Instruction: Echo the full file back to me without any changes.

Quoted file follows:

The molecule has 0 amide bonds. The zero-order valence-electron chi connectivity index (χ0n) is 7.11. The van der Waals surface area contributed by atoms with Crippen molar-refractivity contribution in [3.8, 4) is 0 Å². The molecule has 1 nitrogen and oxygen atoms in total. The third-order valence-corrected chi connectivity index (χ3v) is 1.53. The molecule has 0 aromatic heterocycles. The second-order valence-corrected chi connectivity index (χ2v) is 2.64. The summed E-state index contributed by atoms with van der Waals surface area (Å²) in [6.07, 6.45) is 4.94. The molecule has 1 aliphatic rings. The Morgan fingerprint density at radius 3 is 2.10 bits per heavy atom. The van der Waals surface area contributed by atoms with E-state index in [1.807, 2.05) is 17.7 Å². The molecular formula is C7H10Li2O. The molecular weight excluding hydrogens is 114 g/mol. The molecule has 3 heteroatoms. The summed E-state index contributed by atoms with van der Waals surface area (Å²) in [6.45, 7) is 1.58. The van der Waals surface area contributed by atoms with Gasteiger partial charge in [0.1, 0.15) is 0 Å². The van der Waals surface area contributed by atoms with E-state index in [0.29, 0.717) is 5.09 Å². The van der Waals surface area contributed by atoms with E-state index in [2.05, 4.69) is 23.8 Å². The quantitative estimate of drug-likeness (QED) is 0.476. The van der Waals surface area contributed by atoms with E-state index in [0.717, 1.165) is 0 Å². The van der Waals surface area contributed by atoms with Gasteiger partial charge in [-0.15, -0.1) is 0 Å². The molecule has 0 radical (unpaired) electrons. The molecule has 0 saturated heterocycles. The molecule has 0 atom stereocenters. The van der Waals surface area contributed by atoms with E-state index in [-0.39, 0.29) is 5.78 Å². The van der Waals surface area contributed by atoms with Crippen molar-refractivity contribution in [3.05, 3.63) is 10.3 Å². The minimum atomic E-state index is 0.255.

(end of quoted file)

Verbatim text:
The molecule has 0 amide bonds. The zero-order valence-electron chi connectivity index (χ0n) is 7.11. The van der Waals surface area contributed by atoms with Crippen molar-refractivity contribution in [3.8, 4) is 0 Å². The molecule has 1 nitrogen and oxygen atoms in total. The third-order valence-corrected chi connectivity index (χ3v) is 1.53. The molecule has 0 aromatic heterocycles. The second-order valence-corrected chi connectivity index (χ2v) is 2.64. The summed E-state index contributed by atoms with van der Waals surface area (Å²) in [6.07, 6.45) is 4.94. The molecule has 1 aliphatic rings. The Morgan fingerprint density at radius 3 is 2.10 bits per heavy atom. The van der Waals surface area contributed by atoms with E-state index in [1.807, 2.05) is 17.7 Å². The molecular formula is C7H10Li2O. The molecular weight excluding hydrogens is 114 g/mol. The molecule has 3 heteroatoms. The summed E-state index contributed by atoms with van der Waals surface area (Å²) in [6.45, 7) is 1.58. The van der Waals surface area contributed by atoms with Gasteiger partial charge in [0.1, 0.15) is 0 Å². The van der Waals surface area contributed by atoms with E-state index in [0.29, 0.717) is 5.09 Å². The van der Waals surface area contributed by atoms with E-state index in [2.05, 4.69) is 23.8 Å². The quantitative estimate of drug-likeness (QED) is 0.476. The van der Waals surface area contributed by atoms with E-state index in [0.717, 1.165) is 0 Å². The van der Waals surface area contributed by atoms with Gasteiger partial charge in [-0.15, -0.1) is 0 Å². The molecule has 0 radical (unpaired) electrons. The molecule has 0 saturated heterocycles. The molecule has 0 atom stereocenters. The van der Waals surface area contributed by atoms with E-state index in [-0.39, 0.29) is 5.78 Å². The van der Waals surface area contributed by atoms with Crippen molar-refractivity contribution in [3.05, 3.63) is 10.3 Å². The minimum atomic E-state index is 0.255.